Is a picture really worth a thousand words in property inventories?

Is a picture really worth a thousand words in property inventories?

Association of Independent Inventory Clerks (AIIC) logoAccording to The Association of Independent Inventory Clerks (AIIC), poor and inadequate photographs are being used in property inventories at both check-in and check-out, leaving landlords exposed to potentially costly disputes with tenants over wear and tear.

More often than not, the photographs submitted in inventories are little larger than thumbnails and hence make it extremely difficult to see detail. To back up a damage issue, photographs need to be a reasonable size so that the damage can be actually seen clearly.

In a recent dispute, a landlord supplied his tenant with a photographic style inventory at check in. Since none of the photographs were dated and no other written evidence was produced, the tenant won his case and the landlord had to fund some expensive replacements.

Pat Barber, Chair of the AIIC, comments: “Inventory reports should contain a full description of a property and its contents with detail on every bit of damage and its exact location at the start of a tenancy. This can be supported with photographs – but they need to be of a high quality when printed up to A4 or A3 size, so that any damage can be seen clearly.

“Photographs are no substitute for an accurate and properly detailed inventory. A landlord has no evidence to prove that the property has been damaged in any way during the tenancy if he/she has to rely in poor quality, thumbnail photographs and therefore may find it almost impossible to withhold any deposit money from the tenants.”

AIIC has outlined some guidelines for photographs below:
– Ideally, ‘before and after’ photos should be taken with a clear narrative as to what the photo is showing e.g. colours, item description, marks on surfaces
– Photographs should include something to show scale within the photo and they should clearly show the condition of the property at the given time
– Even if the photographs are just to be incorporated in the inventory for reference they need to be a decent size
– Photographs should be dated, with the camera set to automatically put the date on the picture.
– If photographs are going to be printed out the printer used needs to be good quality. Too often cheap printers distort the colour. Even good printers give false colours when cartridges start to run out.

The AIIC is committed to excellence and professionalism in the property inventory process and works hard to ensure that all landlords, tenants and letting agents understand the importance and benefits of professionally completed property inventories.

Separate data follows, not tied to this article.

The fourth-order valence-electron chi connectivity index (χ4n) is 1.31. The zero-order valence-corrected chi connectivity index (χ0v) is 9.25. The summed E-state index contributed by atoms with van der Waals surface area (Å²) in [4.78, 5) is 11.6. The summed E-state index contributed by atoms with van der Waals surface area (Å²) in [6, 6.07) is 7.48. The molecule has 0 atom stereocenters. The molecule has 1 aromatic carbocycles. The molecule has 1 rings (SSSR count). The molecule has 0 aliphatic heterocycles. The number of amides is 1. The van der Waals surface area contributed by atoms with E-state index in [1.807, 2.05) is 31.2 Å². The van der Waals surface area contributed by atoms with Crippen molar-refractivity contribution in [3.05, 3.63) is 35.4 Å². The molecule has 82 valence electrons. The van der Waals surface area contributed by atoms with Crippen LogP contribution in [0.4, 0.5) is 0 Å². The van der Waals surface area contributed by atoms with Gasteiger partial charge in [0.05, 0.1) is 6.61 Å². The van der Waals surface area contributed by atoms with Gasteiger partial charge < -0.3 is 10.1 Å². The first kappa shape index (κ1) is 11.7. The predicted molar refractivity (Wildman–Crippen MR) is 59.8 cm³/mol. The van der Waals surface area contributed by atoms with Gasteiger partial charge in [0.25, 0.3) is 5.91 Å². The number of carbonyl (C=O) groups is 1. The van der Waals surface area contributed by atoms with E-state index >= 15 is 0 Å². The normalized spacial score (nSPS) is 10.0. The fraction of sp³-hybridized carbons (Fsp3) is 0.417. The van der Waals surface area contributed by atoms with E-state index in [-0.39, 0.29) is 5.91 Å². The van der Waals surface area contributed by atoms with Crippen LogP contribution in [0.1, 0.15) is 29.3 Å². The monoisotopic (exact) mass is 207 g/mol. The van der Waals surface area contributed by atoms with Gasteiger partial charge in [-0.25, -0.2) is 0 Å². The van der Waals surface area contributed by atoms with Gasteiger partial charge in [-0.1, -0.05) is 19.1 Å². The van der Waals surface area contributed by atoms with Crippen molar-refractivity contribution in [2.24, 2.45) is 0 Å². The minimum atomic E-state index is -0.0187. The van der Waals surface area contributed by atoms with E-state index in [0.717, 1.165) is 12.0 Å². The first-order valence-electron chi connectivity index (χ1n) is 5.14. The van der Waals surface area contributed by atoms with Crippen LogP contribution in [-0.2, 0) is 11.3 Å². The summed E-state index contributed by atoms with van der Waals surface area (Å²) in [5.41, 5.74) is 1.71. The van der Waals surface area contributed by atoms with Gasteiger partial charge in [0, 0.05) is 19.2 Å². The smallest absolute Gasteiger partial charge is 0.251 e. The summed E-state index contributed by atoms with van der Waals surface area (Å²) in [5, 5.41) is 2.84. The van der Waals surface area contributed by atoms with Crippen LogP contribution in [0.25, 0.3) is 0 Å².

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8:12 AM, 29th May 2011, About 13 years ago

i find the whole landlord/ letting thing is a disgrace ,we are a country that has not changed its views on property/ rentals since the war ,we still have to many people in jobs where they sit on their back sides with nothing better to do but cause problems for the housing/rental market in the name of the supposed poor and homeless when in realistic terms you can not compare the two and its getting worse ,it does not matter whether you are homeless or poor or have money every one will find their standing because they will have to by this I mean for example if you do not earn or work your standing will determine where you live or get help and the same will go for those who earn will determine where they want to live the problem is peoples attitudes it seems it does not matter where your standing is in life the attitude of people has to change .we find that in all the years of housing we still can not find an answer for determining fair wear and tear not only is there no answer to this it has been made more difficult to address and more costly to prove a point . I actually hired an AIIC clerk to do a checkout for me just to see if I can improve my inventories /checkout/check in process or if I will decide to let a co like this to do the work and I pay for it . The pluses are independence'y, time, professionally laid out ,the negatives ,cost, no guarantee as a landlord you will get fair treatment by those assessing, i personally still have problems with the dealing of what is fair wear and tear in the report i received there are to many areas that are unclear and seems because of this there is a clear stance that landlords are being turned over because they have now brought in this so called betterment a landlord is not entitled to get better ,an example of this person leaves curling tongs on carpet ,tongs leaves its outline on the carpet ,what is the cure ,repair the carpet,renew the carpet ,just make deduction to the value of the carpet .all are correct ,if you can apply any of them in a correct formula but betterment will only allow for a deduction on the value of the carpet , what's wrong with this , the next person comes in and they have to live with it or they decide they do not take the flat because they expect a replacement , I could go on for ever about these things but I think I have made my point the landlord/tenant /inventory thing is going to continue to be a problem for a long time to come its time landlords took a stance on this and I mean landlords not the individual who buys a property keeps it 3 years and gets rid of it because they have made more money than they would have had their money been in a bank these are not landlords , I can assure you landlords have much more to deal with and I suspect most of you that read this will know this .

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